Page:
July 2nd, 2021

Rooted in McMinnville: Andrea Carpenter of Community Plate

A woman stands and smiles in front of a cash register behind the bar of Community Plate.  The menu and coffee set up are behind her.
Andrea Carpenter, service manager at Community Plate, likes to consider the restaurant as “McMinnville’s living room.”

Nine vertical windowpanes over the front door of this downtown McMinnville restaurant spell it out. Each pane displays a large letter: C-O-M-M-U-N-I-T-Y. For Andrea Carpenter, the windows say it all.

“Some people call this McMinnville’s living room, which I really like,” she says.

For any regular diner here, Andrea is a familiar face. Her ever-present smile welcomes all. She makes you feel at home.

Andrea takes a break from her duties as service manager for Community Plate, a popular eating and gathering place on Third Street. Ever attentive, she chats while continually glancing across the dining room, her domain for the past 10 years. All is well.

Andrea manages the front, as she calls it, while chef Jenna Hunter handles the back, the kitchen. Together they prepare and serve meals people come back for again and again. Andrea agreed to answer a few questions before taking my traditional order for the grilled cheese sandwich special (today it’s Havarti and cheddar with bacon jam).

You have a food service background but how did you start here?

Community Plate opened in 2011 and I came in that year with my son, Ari, when he was a week old. You don’t usually go to a job interview with your baby, but I met Scott Cunningham, the owner, and it just felt really warm. It was such a wonderful feeling walking into this space and meeting all the people who worked here. Scott shook my hand and asked if I would like a job. I said sure. I had no idea this was going to be my career.

How would you describe Community Plate’s place in the community?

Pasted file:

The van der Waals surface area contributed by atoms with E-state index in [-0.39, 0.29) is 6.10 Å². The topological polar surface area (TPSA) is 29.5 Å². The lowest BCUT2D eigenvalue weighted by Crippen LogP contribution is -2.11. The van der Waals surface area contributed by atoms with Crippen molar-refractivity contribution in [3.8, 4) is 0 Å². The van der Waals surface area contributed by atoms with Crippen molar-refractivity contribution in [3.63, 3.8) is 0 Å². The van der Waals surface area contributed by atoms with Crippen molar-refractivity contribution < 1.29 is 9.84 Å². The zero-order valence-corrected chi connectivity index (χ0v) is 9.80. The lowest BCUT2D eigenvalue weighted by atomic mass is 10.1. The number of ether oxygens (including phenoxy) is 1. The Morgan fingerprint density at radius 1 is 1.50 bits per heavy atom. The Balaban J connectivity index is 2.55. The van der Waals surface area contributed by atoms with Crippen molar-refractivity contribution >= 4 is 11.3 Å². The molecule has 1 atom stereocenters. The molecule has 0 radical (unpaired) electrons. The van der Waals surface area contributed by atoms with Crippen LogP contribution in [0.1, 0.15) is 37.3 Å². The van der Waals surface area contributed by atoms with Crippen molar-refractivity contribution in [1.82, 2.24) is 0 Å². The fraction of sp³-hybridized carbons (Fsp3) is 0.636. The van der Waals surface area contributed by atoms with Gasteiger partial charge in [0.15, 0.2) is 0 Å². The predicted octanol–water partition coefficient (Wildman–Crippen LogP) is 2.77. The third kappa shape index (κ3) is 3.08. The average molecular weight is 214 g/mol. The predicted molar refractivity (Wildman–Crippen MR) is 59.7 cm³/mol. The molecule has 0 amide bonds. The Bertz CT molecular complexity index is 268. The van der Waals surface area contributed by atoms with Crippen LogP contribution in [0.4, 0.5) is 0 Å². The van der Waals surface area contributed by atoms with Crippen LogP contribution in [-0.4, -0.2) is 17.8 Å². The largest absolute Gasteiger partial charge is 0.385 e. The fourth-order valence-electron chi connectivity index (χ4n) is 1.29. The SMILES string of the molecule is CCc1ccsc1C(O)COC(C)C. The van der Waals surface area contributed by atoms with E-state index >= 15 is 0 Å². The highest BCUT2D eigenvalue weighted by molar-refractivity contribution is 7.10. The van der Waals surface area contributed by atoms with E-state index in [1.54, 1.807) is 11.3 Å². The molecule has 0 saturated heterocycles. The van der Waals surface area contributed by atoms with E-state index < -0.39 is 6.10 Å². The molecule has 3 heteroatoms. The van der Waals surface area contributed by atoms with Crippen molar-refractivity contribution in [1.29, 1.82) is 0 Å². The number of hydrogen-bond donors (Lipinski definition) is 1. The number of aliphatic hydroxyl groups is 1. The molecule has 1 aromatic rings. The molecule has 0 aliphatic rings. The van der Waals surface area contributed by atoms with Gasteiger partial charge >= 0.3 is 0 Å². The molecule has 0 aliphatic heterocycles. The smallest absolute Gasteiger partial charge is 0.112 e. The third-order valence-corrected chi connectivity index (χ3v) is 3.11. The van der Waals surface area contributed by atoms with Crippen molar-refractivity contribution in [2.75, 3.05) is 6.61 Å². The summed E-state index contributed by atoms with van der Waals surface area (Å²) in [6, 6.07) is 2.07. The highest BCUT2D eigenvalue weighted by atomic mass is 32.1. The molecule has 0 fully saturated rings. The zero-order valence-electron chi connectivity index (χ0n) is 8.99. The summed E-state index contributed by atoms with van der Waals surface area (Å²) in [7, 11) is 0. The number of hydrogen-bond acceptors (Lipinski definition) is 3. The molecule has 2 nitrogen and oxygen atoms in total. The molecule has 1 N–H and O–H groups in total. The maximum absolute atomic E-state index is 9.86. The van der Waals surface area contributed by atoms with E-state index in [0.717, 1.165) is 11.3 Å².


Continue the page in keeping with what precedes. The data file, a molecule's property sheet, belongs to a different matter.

Like I said, it’s like McMinnville’s living room. For me, it’s just been so remarkable to see customers make connections here. They become lifelong friends. It’s so casual here. People feel like they’re able to walk up to someone and say ‘You’re here a lot. My name is Andrea.’

COVID-19 restrictions are on the decline. How did Community Plate survive without customers for so many months?

COVID has been interesting, of course. We shut down from March (2020) through the beginning of July that year. That was expected though it was still shocking. We reopened and then we went to takeout food only again in the beginning of the winter. I almost felt like, oh my gosh, are we going to be able to do this again? It was just more emotional than I thought it would be. Once we were given the go-ahead to reopen, it’s been really good.

What was the community reaction to your closing?

It was very supportive. I have become Facebook friends with a great deal of people who are customers here and I would get a lot of private messages asking about Community Plate. They really cared. Two regular customers, both lawyers, wanted to start a GoFundMe (fundraiser) for Community Plate to keep it alive. They wanted to invest their own money if it came to that. That’s how much it meant to them.

You’re a McMinnville native, “born and raised” as you say. You left town and came back. What keeps you rooted in McMinnville?

This is such a wonderful place to live again. I was born here, and I have a great deal of family that lives here. Obviously, my two children are being raised here. It’s just a little slice of heaven.

With the trauma that came from COVID and all those shutdowns, truly, people here just solidify that sense of community. It’s sort of cliché with it being up there on the windows. But the way this community supported everybody in every way, it’s something you don’t just throw away.

Dan Shryock

Dan Shryock regularly writes about McMinnville and Yamhill County.